Most days, Mike Carltock earns a little extra cash by playing his guitar and singing on the Huntington Beach Pier.
As he performs, the 65-year-old is surrounded by scenes of the Huntington Beach good life, like couples strolling hand-in-hand on the pier, volleyball players on the sand, and surfers in the water.
But Carltock’s life isn’t easy. He lives on Social Security and disability payments, which makes it hard to find an affordable place to live in this seaside community. More than half of residents in Huntington Beach are classified as rent burdened, according to the U.S. Census.
“Well the price of rent and everything, it’s crazy,” said Carltock.
Unable to find affordable housing, Carltock has resorted to living in his truck, parking overnight in different Huntington Beach neighborhoods.
“I just try to fly under the radar, like a modern day saddle tramp,” said Carltock.
Mike Carltock. Photo by Saul Gonzalez
Housing advocates say this affluent community of 200,000 people in north Orange County makes it harder for people like Carltock, and the the many low-wage workers in the tourist industry here, to find an affordable place to live in the community.
Under a law passed in 1967, California cities are supposed to set aside enough new land to build new housing to keep up with population growth. More housing supply, it’s thought, will also bring down housing costs.
But Sacramento says Huntington Beach has basically ignored the law and not made plans to build enough new housing.
The State of California has filed a first-of-its-kind lawsuit against the city. Supported by newly elected Governor Gavin Newsom, who has pledged to create more housing in the state, the suit seeks to force the city to plan for new housing, or risk losing state transportation funds.
Some say it’s time to play hardball with the city.
“I think there needs to be political will to address the issue of housing, that we haven't seen that leadership happen there,” said Cesar Covarrubias, the director of the Kennedy Commission, a non-profit housing advocacy group in Orange County.
Instead of planning for new housing, Covarrubias says Huntington Beach, in its most recent municipal plans, cut the amount of housing the city would permit from 4,500 units to 2,100.
“It just highlights there has been resistance from the city for now three years to get into compliance and to identify sites that potentially could be opportunities for working families to live in their city,” said Covarrubias
Cesar Covarrubias, Director of the Kennedy Commission, an Orange County Housing Advocacy Organization. Photo by Saul Gonzalez.
Huntington Beach city attorney Michael Gates says the state is meddling in local affairs and that under the state’s constitution, Sacramento has no authority over local zoning issues, like housing.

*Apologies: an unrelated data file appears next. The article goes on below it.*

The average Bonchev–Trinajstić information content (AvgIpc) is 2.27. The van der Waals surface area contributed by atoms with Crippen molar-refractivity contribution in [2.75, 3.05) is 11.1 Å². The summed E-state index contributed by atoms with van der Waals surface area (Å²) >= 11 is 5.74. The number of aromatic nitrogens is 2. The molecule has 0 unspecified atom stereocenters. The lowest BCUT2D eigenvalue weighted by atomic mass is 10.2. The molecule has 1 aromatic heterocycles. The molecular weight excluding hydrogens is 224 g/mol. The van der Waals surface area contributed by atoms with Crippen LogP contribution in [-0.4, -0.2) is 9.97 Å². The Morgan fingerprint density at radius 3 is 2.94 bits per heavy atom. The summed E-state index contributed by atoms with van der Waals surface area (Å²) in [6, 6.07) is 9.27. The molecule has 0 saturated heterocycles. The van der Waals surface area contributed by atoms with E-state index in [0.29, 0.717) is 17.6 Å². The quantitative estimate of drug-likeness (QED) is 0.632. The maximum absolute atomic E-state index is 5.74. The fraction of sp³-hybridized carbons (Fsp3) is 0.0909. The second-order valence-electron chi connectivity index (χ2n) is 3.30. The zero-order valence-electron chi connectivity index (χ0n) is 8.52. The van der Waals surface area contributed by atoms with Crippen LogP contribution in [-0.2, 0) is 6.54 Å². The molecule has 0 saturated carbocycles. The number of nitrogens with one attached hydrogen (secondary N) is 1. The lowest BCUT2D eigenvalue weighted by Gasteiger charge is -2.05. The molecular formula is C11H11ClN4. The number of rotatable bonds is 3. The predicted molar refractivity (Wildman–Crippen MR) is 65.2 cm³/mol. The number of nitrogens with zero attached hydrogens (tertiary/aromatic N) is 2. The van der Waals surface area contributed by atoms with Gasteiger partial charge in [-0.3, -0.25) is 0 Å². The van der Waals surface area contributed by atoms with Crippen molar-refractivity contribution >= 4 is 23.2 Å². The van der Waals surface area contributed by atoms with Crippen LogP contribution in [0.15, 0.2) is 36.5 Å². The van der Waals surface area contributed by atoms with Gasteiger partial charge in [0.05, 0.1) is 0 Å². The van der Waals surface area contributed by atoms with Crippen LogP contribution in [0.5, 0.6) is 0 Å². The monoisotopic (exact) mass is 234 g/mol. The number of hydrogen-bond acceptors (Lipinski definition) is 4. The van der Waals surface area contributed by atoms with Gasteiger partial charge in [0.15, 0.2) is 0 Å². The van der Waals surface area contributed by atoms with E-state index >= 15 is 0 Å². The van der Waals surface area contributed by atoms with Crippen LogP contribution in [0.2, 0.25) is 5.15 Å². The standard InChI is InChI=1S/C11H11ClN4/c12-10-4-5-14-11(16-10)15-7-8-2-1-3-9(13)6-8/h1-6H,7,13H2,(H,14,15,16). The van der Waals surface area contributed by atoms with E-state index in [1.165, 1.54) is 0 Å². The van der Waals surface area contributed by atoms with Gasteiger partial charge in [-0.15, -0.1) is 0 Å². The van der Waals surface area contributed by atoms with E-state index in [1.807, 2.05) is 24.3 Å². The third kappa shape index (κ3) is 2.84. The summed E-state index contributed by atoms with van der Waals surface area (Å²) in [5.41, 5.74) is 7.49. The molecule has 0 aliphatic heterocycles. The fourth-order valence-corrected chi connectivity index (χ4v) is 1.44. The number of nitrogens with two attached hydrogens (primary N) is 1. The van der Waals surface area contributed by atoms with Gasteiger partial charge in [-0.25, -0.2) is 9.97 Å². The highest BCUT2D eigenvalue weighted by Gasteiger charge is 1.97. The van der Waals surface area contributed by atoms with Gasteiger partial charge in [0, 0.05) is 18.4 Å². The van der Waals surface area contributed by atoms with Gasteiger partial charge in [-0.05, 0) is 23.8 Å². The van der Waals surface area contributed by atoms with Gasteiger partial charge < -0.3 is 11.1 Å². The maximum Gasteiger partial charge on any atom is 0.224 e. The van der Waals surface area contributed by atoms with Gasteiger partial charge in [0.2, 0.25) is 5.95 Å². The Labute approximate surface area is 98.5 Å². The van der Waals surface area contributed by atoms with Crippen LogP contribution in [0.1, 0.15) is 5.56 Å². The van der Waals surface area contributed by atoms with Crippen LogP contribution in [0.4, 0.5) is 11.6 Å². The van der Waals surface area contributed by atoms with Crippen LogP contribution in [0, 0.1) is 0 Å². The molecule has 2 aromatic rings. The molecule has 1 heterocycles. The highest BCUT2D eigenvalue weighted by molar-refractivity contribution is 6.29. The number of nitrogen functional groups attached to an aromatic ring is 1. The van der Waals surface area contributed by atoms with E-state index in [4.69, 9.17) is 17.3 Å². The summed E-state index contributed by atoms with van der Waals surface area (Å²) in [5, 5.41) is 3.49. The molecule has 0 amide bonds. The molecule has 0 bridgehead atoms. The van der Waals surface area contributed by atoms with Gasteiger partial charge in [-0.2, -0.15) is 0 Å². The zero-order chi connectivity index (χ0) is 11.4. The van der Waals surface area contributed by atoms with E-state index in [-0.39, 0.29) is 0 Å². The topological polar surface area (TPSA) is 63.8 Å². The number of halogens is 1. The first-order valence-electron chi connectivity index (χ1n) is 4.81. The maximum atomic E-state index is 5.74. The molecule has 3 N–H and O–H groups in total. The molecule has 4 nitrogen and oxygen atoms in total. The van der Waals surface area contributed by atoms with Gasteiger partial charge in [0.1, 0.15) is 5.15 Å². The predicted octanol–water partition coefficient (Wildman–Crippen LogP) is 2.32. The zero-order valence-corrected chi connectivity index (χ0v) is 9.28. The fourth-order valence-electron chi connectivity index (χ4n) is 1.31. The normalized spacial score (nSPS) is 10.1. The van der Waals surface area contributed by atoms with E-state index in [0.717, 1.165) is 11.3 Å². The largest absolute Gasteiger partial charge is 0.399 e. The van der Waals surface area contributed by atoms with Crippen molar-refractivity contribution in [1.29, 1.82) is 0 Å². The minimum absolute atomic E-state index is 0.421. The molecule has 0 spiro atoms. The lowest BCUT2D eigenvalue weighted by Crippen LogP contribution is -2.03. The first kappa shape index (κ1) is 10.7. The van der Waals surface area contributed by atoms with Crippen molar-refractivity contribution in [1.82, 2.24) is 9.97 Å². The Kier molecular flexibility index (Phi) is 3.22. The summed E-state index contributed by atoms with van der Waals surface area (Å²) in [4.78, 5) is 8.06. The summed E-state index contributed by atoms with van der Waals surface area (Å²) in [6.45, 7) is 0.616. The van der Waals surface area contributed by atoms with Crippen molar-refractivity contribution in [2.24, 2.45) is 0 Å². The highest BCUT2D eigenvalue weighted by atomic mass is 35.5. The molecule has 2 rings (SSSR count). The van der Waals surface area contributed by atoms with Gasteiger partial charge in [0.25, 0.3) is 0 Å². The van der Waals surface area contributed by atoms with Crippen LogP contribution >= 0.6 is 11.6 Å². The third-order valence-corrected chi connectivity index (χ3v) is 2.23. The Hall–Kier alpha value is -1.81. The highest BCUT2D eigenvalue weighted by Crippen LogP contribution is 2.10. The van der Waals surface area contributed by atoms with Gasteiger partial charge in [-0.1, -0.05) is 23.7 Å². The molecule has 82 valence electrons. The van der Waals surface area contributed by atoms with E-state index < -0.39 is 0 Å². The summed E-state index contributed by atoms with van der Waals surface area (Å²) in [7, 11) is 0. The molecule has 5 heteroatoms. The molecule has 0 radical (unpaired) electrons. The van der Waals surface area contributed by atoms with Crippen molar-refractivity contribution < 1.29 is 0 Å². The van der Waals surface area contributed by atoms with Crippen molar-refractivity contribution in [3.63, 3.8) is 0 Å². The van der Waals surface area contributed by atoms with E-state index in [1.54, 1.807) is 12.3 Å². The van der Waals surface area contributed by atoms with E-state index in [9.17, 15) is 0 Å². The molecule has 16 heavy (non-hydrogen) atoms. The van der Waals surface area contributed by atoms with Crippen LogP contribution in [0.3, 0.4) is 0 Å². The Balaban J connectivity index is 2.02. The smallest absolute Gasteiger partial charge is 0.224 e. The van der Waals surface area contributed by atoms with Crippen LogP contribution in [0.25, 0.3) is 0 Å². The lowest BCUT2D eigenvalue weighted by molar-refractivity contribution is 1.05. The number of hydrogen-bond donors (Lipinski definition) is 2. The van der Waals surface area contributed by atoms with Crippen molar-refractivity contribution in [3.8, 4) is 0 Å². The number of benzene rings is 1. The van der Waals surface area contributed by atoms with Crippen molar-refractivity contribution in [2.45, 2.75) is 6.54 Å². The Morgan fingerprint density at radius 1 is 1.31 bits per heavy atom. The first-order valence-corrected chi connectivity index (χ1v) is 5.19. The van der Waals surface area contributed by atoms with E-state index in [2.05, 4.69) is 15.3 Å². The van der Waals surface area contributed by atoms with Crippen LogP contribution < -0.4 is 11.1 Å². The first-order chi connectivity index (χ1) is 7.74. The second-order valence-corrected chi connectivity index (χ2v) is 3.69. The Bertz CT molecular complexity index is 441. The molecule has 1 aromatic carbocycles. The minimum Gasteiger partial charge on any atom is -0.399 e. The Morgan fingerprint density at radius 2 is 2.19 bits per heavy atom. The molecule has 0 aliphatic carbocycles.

Huntington Beach has filed its own lawsuit against the State of California.
“Huntington Beach is not going to be looking for fights, I can assure you that,” said Gates. “But Huntington Beach is going to be pushing back when it feels that Sacramento has overreached.”
Huntington Beach also argues that it’s built housing in recent years and just needs time to absorb the additional growth before adding more units.
“Sacramento clearly does not really know what's going on in Huntington Beach in terms of all of our progress,” said Gates.
Huntington Beach City Attorney, Michael Gates. Photo by Saul Gonzalez
But a lot of the new development in Huntington Beach isn’t affordable housing.
Take the newly opened Residences at Pacific City, where 500 apartments curve gracefully around a central pool, park and clubhouse complex. Rents start at $3,096 a month for a one bedroom.
Back at the Huntington Beach Pier, Mike Carltock thinks Huntington Beach simply doesn’t want poor and working class people living within its city limits, even if many of those people work in the local restaurants, stores and hotels.
“You know, there's got to be a way for people of low income and upper income to live together,” mused Carltock as he took a break from playing his guitar. “But a lot of those people in upper income fear people with lower income.”
Huntington Beach isn’t alone in its reluctance to build new and affordable housing.
According to the state, the community is just one of 47 California cities that haven’t met their housing targets under state law.
Housing advocates, like Cesar Covarrubias, say if these communities don’t start planning to get more housing built, they should expect Sacramento to start applying more pressure.
“So it comes back to a situation where every city in the state needs to do their part to address the crisis of affordable housing,” said Covarrubias. “But when you are not doing it, and you're setting up roadblocks, then you're only setting yourself up for the state to take matters into their hand.”
In his first State of the State address Tuesday, Governor Newsom highlighted the state’s dispute with Huntington Beach. But he also offered an olive branch to cities that aren’t meeting their housing targets.
The governor says he’ll convene a meeting with elected officials from the cities next week to discuss housing solutions.